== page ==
Home sweet home, or hogar dulce hogar.
You know that feeling when you come home after a long trip. That ahhhh, sigh of relief, that feeling of relaxation, comfort and knowingnesss, that feeling of home? Well, we didn’t quite get that feeling when we opened the door to our new home. Perhaps it’s because we had never set foot in the house prior to this day, and the unkown always leads to a little anxiety.
The first impression was taken through weary eyes and tired bodies not wanting to unpack a single one of the 18 suitcases. The beds were quickly divvied up, and we were given a quick walk through of our new home. The very first thing I noticed, I could not help but notice was that our front yard did not have a lawn, but instead was a pool, a fan-shaped pool. And although it was nearly 10 pm, the pool was warm. The second thing I noticed were the giant doors, about 9 foot tall, real wood doors. They were pretty impressive. The third was a sound, it was the weird horn sounding noise,almost mechanical in nature, much like the vuvuzela horns. I thought perhaps the air conditioning was over worked, or a pump was broke. I was quickly informed that those were frogs. Lots and lots of frogs. I remembered the drive and seeing all the frogs attempting to jump in front of our car. Apparently they were coming to our new house. I am glad I was able to cut several of them off before they made it. However, a few of them were chilling right next to the pool, just waiting for us to arrive.
After loads and loads of luggage, we turned up the air conditioners and settled in for our first night. Early the next morning the kids were in the pool, while I walked next door to the Super Massai to get some eggs and supplies for breakfast, although no one else seemed to miss it. After breakfast, I continued to inspect the house, and I realized we were not alone. First, we had a cat. I am not a cat guy, but this cat liked me and loved the kids. It seemed very comfortable around our house, it seemed that it lived at our house and we were her guests. We also had some geckos and we had already met the frogs, we just hadn’t met all of them. One frog decided to become more at home than all the others, he took up residence in the downstairs bathroom. In the one place where there is always water, the toilet. Ben discovered him when he went to break the bathroom in. The frog quickly disappeared down the escape hatch, and made several more visits, usually when Ben was around, before I was able to trap him and release him back to the cesspool (pun) he came from.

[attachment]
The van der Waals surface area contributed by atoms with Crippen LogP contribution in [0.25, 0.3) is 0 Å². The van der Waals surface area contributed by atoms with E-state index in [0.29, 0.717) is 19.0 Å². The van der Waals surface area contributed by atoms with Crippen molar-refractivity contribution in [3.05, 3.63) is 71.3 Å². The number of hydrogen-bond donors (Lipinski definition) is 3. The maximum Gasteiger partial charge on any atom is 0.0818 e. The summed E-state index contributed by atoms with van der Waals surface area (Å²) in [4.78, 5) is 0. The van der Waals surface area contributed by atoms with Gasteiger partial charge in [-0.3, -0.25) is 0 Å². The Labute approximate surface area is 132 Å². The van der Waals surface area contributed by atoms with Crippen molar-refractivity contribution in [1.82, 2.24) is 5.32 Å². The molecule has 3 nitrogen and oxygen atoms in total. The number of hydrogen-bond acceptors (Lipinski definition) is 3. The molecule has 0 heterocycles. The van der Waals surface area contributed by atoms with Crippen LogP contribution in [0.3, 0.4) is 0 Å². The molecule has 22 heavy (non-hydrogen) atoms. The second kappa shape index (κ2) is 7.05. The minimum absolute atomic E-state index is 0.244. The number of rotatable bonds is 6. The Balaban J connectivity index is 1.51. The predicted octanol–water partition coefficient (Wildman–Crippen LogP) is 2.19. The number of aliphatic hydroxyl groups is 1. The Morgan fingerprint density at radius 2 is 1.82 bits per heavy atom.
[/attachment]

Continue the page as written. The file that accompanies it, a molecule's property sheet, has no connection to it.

Overall, the house is very nice. It is larger than we anticipated, but also well lived in and in need of minor repairs. So we have been working closely with our new maintenance man, Esteban. He speaks very little english, and I speak very little spanish. Together, we communicate well. There are a lot of hand signals involved, lots of “si, si” ” no funcionado” “es bien” but we make it work.
So far, other than the constant heat and frequent thunderstorms, our biggest adjustments have been to the critters. They are noisy and they are everywhere. Ants, frogs, iguanas, lizards, crickets all singing, and usually only in the dark. It is a giant chorus of nature lulling us to sleep or alarming us awake, depending on your point of view. I imagine in no time at all it will be difficult for us to sleep without the constant chorus of critters.
We are still getting settled and there is a lot still for us to do, but we are trying to get into a groove. It is a very difficult but exciting transition. Not only are we moving countries, but I am working from home with is another huge adjustment. And it makes it even more difficult when the sun is shining, the air is warm, the pool is blue, and the family is outside. I may have to find a computer screen that I can see well in direct sunlight. Steve Jobs you listening?
We feel blessed to have such a nice house with a pool, and a beach about a 4 minute walk away. I have run it several times and cannot say how much I enjoy the sound of the waves thundering against the sand. My feet are still Alaskan, never seeing the light of day, but I will strive forward to break them in through many miles of beach running.
I enjoy seeing the fisherman early in the morning wading neck-deep to catch barracuda, ahi, rooster, or anything that will bite their live sardine bait. But I eagerly anticipate the time when we get into a groove, start making new friends, find a new purpose and start living, instead of vacationing, although when your front yard is a glimmering warm blue pool, are you ever off vacation?